3) There is a below 14 years of age. 288(a)
Punishment: is guilty of a felony and shall be punished by imprisonment in the state prison for three, six, or eight years.

Age is important in the scientific world.
… Pedophilia: Prepubescent
… Hebephilia: Pubescent, Ages 11-14
… Ephebophilia: Adolescent, Ages 15 – 19

Applying this to the Penal Code.

  • 288(a) identifies prepubescent and pubescent ages.
  • 288(c)(1) identifies adolescent.

California law, according to the Penal Code, identifies ages 14-15 as the late stage of hebephilia and early stage of adolescent.

California law has different punishment under 14 and ages 14-15.

  • Under age 14: 288(a) is a straight felony, go straight to prison for at least 3 years.
  • Age 14-15: 288(c)(1) can be a wobbler because county jail is an option.

The court was stretching this idea of using “the 10-year age gap” as being very dangerous is quite ludicrous and defies all scientific logic of the segregated penal codes.

And this is how CA court continually erodes people on the registry’s equality. In-person reporting was considered punitive until the 2000’s in California, but other states, like Michigan, identified in-person reporting is still punitive (Snyder). Here, the penal code actually identifies which offense is more egregious by it’s punishment. But the courts and people do not read completely and simply look at numbers and letters. If the letter C is after A, then penal code 288(c) must be worse than 288(a).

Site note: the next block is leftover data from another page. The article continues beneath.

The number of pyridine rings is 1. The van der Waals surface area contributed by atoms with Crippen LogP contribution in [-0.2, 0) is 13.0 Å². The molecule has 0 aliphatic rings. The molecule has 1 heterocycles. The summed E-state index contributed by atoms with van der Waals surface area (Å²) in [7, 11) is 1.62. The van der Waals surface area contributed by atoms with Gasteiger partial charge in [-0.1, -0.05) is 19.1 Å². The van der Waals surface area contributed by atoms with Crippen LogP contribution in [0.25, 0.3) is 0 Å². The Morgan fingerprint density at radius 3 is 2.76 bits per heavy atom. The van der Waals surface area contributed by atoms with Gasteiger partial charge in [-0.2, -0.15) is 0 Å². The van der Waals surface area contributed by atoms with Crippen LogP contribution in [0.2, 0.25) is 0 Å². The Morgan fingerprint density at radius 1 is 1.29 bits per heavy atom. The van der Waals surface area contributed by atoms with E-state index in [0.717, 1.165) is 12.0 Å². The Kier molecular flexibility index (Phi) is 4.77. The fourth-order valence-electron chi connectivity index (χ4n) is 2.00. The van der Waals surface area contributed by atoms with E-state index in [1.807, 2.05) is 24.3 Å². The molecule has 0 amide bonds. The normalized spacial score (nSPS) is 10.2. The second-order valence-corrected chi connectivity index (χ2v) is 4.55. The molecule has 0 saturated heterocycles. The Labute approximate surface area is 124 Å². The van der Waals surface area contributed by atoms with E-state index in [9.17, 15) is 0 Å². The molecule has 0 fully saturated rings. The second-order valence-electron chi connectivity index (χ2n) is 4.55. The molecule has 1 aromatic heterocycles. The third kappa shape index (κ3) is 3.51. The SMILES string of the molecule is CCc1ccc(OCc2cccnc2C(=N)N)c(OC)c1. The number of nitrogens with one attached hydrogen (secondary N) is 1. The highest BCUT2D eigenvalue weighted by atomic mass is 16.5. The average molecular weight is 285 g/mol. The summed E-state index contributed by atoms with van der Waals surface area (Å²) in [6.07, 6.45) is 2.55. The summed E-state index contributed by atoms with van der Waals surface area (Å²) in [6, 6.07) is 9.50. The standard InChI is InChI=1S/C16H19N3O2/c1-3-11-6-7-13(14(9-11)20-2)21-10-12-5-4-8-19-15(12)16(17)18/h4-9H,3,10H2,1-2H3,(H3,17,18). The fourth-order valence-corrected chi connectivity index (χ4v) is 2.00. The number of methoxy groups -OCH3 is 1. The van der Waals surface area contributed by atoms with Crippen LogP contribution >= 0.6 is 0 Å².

IMO, the court erred and did not interpret the law based upon age as well as the 10-year difference between adolescent is placed into a different category b/c adolescents (ages 15-19), not identifying over 10-years is worse. Example, a 14-year old and a 16-year old having any type of relations is excluded from 288(c).

Well, I think most people believe penalties should be harsher for an adult who has sex with a minor. I get it

Is their any updates with moving felony cp from tier 3 to tier 1 like misdemeanor co?